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Sep 12, 2016

How To Take Minutes

Minutes can be defined as the official record of the proceedings of a meeting, or the written record of what transpired in a meeting. Minutes are taken in order to prevent confusion and arguments over certain things that have been discussed at a previous meeting. Minutes are written in past tense because they show already discussed agenda of a meeting.

Minutes take the following sequence in terms of structure:

1. The Title
The title contains the name of the group that is meeting, the date of the meeting and the venue of the meeting. For example: Minutes of the Monthly Meeting of the Port Harcourt Youth Forum Held on 20th August, 2016, at The Port Harcourt Civic Centre.

2. Opening
This is where you state the time and how the meeting commences. For example, "The meeting started at 5pm with an opening prayer by Mr Tammy Reuben."

3. Membership/Attendance
The record of the minutes should contain the names of the members who make up the group/organisation whether they are present or not. Thus the attendance takes this format:
  • Names of those present.
  • Names of those absent with apologies.
  • Names of those absent with genuine reasons.
  • Names of absentees.
The attendance also registers those who are not members of the group/organisation but are in attendance.

4. Preamble
This is an open discussion. Any comment or discussion that is not part of the agenda or matters arising is called the Preamble. It contains speeches or remarks that are not part of the new agenda.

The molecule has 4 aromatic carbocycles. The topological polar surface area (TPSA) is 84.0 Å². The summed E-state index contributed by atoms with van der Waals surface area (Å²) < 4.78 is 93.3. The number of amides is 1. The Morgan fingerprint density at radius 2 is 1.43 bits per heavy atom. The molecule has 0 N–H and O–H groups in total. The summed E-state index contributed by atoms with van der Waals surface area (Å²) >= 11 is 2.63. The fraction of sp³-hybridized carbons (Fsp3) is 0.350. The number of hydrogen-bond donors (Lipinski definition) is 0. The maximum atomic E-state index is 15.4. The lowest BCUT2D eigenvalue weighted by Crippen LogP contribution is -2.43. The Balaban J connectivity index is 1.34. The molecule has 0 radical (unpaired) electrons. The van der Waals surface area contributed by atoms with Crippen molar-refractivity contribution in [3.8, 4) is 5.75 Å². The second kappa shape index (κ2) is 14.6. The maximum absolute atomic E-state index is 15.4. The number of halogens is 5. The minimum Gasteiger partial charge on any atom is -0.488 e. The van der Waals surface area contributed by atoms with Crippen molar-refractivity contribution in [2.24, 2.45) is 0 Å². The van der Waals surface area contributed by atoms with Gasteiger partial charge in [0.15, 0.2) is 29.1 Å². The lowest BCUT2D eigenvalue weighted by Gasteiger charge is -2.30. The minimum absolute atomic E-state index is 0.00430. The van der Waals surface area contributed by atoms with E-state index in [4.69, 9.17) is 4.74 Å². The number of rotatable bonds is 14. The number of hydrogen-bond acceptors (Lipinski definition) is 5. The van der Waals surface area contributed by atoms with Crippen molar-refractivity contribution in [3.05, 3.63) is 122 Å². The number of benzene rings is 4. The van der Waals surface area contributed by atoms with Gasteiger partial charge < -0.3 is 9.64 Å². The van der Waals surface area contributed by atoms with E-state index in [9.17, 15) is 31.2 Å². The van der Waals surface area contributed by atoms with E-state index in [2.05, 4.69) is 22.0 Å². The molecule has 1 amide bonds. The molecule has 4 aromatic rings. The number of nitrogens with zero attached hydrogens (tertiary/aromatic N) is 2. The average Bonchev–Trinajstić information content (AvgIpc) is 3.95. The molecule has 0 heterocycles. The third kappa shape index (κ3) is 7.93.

5. Adoption of Minutes of Previous Meeting
It states the fact that the minutes of the previous meeting were read. Having read the minutes, a person adopts it. This happens when the meeting held is actually not the first meeting held by the organisation.

6. Matters ArisingMatters arising are the issues that may arise as a result of the minutes that were read; therefore, issues that are raised as a result of the minutes that were read should be under matters arising. These issues may have to do with decisions that were made in the previous meeting. 

7. Substantive or New AgendaWhy is the meeting called? The substantive or new agenda are usually the new issues that are to be discussed.

8. Any Other Business (AOB)
This comes immediately after the discussion of the substantive agenda. It has to do with issues other than the agenda of meeting, especially those bothering any member of the group.

9. Adjournment/Closing
Adjournment is the breaking of the meeting until later. In the absence of any other business, someone moves for adjournment. This motion is seconded by another person. The secretary then writes when the meeting ends.

10. Endorsement
Endorsement has to with the signature(s) that could be found on the minutes. This is done when all necessary corrections have been made, and the minutes have been rewritten and typed.

Good minutes should follow the aforementioned sequence in terms of structure.


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